A senior member of the shadow cabinet is suing The Sun over claims a heavy metal band he performed with used Nazi imagery.
Shadow justice secretary Richard Burgon argues that an April 2017 article which said he had joined a Leeds band that “delights in Nazi symbols” was “highly defamatory, false and unfair”.
The Labour MP claims an image tweeted by the band Dream Troll, which appears to use the “S” from the logo of the notorious Nazi paramilitary organisation the SS, was a “spoof” of Black Sabbath’s 1975 album “We Sold Our Soul for Rock ‘n’ Roll”.
But The Sun’s publisher, News Group Newspapers, and its political editor Tom Newton Dunn argue that the image was “strongly reminiscent of Nazi iconography” and that Mr Burgon “demonstrated terrible misjudgment and exposed himself to ridicule”.
At the start of a three-day libel trial at the High Court in London on Wednesday, Mr Burgon’s lawyers said the article involved a “deliberate misrepresentation”.
His barrister Adam Speker told Mr Justice Dingemans: “The defendants accept that Mr Burgon is not a Nazi, that there are no grounds and never have been any grounds to believe that he is (and) that Mr Burgon is not an anti-semite.”
He added: “What this case is about, therefore, is how a harmless Twitter image designed by the band for its fans to honour Black Sabbath has been converted by…a process of deliberate misrepresentation of the source material, the suppression of the true explanation for its creation and the use of exaggerated and dishonest language.”
Mr Speker said the article by Mr Newton Dunn – titled “Reich and Roll: Labour’s justice boss ridiculed after he joins a heavy metal band that delights in Nazi symbols” – was prompted when a Labour councillor “with an axe to grind” emailed him.
He added that The Sun had “manufactured a knowingly false and misleading story” by “doctoring the image published by the band” by removing the hashtag “#blacksabbath” which accompanied the tweet.
He also accused The Sun of creating a “fictional political controversy” by claiming that “Tories rounded on the 36-year-old former trade union lawyer”, noting that only one – Conservative MP Charlie Elphicke – commented on the story.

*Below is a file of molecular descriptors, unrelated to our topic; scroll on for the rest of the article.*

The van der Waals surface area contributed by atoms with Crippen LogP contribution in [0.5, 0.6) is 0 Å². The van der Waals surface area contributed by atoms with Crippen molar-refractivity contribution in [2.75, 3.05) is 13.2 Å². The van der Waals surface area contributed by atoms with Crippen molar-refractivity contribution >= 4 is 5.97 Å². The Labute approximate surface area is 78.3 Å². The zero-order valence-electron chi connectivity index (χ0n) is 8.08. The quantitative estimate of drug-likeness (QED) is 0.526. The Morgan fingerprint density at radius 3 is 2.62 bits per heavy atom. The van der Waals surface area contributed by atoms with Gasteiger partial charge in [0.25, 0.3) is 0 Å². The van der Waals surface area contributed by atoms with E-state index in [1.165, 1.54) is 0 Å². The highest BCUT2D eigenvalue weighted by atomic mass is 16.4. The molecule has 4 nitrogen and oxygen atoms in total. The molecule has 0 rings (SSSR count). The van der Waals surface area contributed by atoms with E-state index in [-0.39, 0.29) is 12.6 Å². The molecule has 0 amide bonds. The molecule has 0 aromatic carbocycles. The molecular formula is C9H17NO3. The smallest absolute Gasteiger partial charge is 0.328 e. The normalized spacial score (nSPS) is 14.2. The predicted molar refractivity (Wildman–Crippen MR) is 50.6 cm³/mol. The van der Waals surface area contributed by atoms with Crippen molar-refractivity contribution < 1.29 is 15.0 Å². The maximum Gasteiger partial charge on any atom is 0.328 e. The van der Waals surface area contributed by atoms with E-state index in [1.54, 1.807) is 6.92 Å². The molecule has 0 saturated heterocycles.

Mr Speker said the article was “as far removed from responsible journalism as one could possibly imagine”, adding: “Quite simply, they were just out to get him.”
But Adam Wolanski, for the defendants, pointed out that Mr Burgon “aspires to be Secretary of State for Justice, to occupy the office of Lord Chancellor and to be a senior member of Her Majesty’s Cabinet”.
He said: “For this reason, the question of whether he demonstrates good judgment is a matter, not just of legitimate comment, but a matter of vital public debate.
“Has Mr Burgon demonstrated good judgment or not in relation to an image displayed to the public by a band with whom he associates? An image which, we say, is strongly reminiscent of Nazi iconography.”
He said the image featured two “S”s which were “strikingly similar to the symbol of the SS”.
He added that Mr Burgon’s on-the-record comment to The Sun, which said that the members of Dream Troll did not have “a racist or Nazi bone in their bodies”, “did not seek to take the very simple step of distancing himself from the Dream Troll SS image”.
Mr Wolanski submitted that “Mr Burgon’s reaction to the proposed story reinforced the doubts Mr Newton Dunn already had” about his judgment.
He said: “Here was a shadow cabinet minister who was prepared to associate with and defend a group of people who used, indeed appeared to delight in using, an image with obvious Nazi connotations.”
Mr Wolanski added that the article was published at the time of “speculation that Labour had a tin ear for anti-semitism within its midst”, which he said had “already generated enormous controversy”.
Mr Wolanski said the article “concerned one of the most urgent and troubling political topics of our day”.
He concluded: “The fact that Black Sabbath used the double-S insignia in the 1970s (and that the image was) a parody or homage to that Black Sabbath album is absolutely no answer to the charge of misjudgment on the part of Mr Burgon”.
Mr Wolanski added: “Neither Black Sabbath or Dream Troll aspire to run the country. Mr Burgon does.”
In his witness statement, Mr Burgon said he was “shocked” when he saw Mr Newton Dunn had referred to “Nazi iconography” when he approached the Labour Party press office for comment.
He said of the article itself: “I saw it at the time and remain of the view that the intention of Mr Newton Dunn was to smear me and cause maximum damage.”
Mr Burgon added that he received an email a week after the article was published which said: “We are going to hang you you f**king weird piece of s**t.”
In cross examination, Mr Wolanski asked whether Mr Burgon thought that “people might consider that this image is strongly reminiscent of Nazism and suggestive of Nazi iconography”.
Mr Burgon replied: “I think people may think that if a story is written which helps them to arrive at that conclusion.”
Mr Wolanski then asked Mr Burgon if he thought that “people who survived the Holocaust” would think the image had “Nazi associations”.
Mr Burgon said: “I believe if they read the online article by The Sun newspaper it could lead them to that very disturbing conclusion.”
Mr Burgon will complete his evidence on Thursday morning, and is expected to be followed by Mr Newton Dunn’s evidence and cross-examination.
Mr Justice Dingemans is expected to reserve his judgment in the case.
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